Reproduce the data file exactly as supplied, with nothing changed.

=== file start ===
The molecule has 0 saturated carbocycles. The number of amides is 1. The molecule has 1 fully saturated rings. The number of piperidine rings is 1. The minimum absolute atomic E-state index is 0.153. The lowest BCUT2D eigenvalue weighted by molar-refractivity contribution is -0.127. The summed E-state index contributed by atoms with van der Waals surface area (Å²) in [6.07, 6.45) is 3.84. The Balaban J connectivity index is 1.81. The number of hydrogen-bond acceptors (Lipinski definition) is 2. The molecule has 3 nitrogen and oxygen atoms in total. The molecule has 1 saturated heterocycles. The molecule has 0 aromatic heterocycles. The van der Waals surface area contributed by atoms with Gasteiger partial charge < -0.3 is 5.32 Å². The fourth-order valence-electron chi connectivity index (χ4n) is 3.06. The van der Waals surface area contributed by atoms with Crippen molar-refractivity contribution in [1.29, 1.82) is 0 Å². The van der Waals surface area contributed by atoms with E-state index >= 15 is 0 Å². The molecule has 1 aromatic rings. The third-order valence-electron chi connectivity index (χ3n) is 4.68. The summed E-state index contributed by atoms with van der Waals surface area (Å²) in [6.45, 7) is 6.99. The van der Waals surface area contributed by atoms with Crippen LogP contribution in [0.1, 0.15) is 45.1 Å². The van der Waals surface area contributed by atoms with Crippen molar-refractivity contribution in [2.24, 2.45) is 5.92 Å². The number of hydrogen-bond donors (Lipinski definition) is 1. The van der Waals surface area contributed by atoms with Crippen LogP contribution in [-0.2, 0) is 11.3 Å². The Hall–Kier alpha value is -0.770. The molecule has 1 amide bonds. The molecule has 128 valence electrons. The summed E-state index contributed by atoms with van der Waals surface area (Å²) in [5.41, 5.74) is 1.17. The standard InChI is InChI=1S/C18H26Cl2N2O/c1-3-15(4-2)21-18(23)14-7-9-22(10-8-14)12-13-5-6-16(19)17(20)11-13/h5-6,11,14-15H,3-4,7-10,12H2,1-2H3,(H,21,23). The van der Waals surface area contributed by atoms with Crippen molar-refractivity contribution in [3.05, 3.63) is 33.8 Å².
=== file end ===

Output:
The molecule has 0 saturated carbocycles. The number of amides is 1. The molecule has 1 fully saturated rings. The number of piperidine rings is 1. The minimum absolute atomic E-state index is 0.153. The lowest BCUT2D eigenvalue weighted by molar-refractivity contribution is -0.127. The summed E-state index contributed by atoms with van der Waals surface area (Å²) in [6.07, 6.45) is 3.84. The Balaban J connectivity index is 1.81. The number of hydrogen-bond acceptors (Lipinski definition) is 2. The molecule has 3 nitrogen and oxygen atoms in total. The molecule has 1 saturated heterocycles. The molecule has 0 aromatic heterocycles. The van der Waals surface area contributed by atoms with Gasteiger partial charge < -0.3 is 5.32 Å². The fourth-order valence-electron chi connectivity index (χ4n) is 3.06. The van der Waals surface area contributed by atoms with Crippen molar-refractivity contribution in [1.29, 1.82) is 0 Å². The van der Waals surface area contributed by atoms with E-state index >= 15 is 0 Å². The molecule has 1 aromatic rings. The third-order valence-electron chi connectivity index (χ3n) is 4.68. The summed E-state index contributed by atoms with van der Waals surface area (Å²) in [6.45, 7) is 6.99. The van der Waals surface area contributed by atoms with Crippen LogP contribution in [0.1, 0.15) is 45.1 Å². The van der Waals surface area contributed by atoms with Crippen molar-refractivity contribution in [2.24, 2.45) is 5.92 Å². The number of hydrogen-bond donors (Lipinski definition) is 1. The van der Waals surface area contributed by atoms with Crippen LogP contribution in [-0.2, 0) is 11.3 Å². The Hall–Kier alpha value is -0.770. The molecule has 1 amide bonds. The molecule has 128 valence electrons. The summed E-state index contributed by atoms with van der Waals surface area (Å²) in [5.41, 5.74) is 1.17. The standard InChI is InChI=1S/C18H26Cl2N2O/c1-3-15(4-2)21-18(23)14-7-9-22(10-8-14)12-13-5-6-16(19)17(20)11-13/h5-6,11,14-15H,3-4,7-10,12H2,1-2H3,(H,21,23). The van der Waals surface area contributed by atoms with Crippen molar-refractivity contribution in [3.05, 3.63) is 33.8 Å².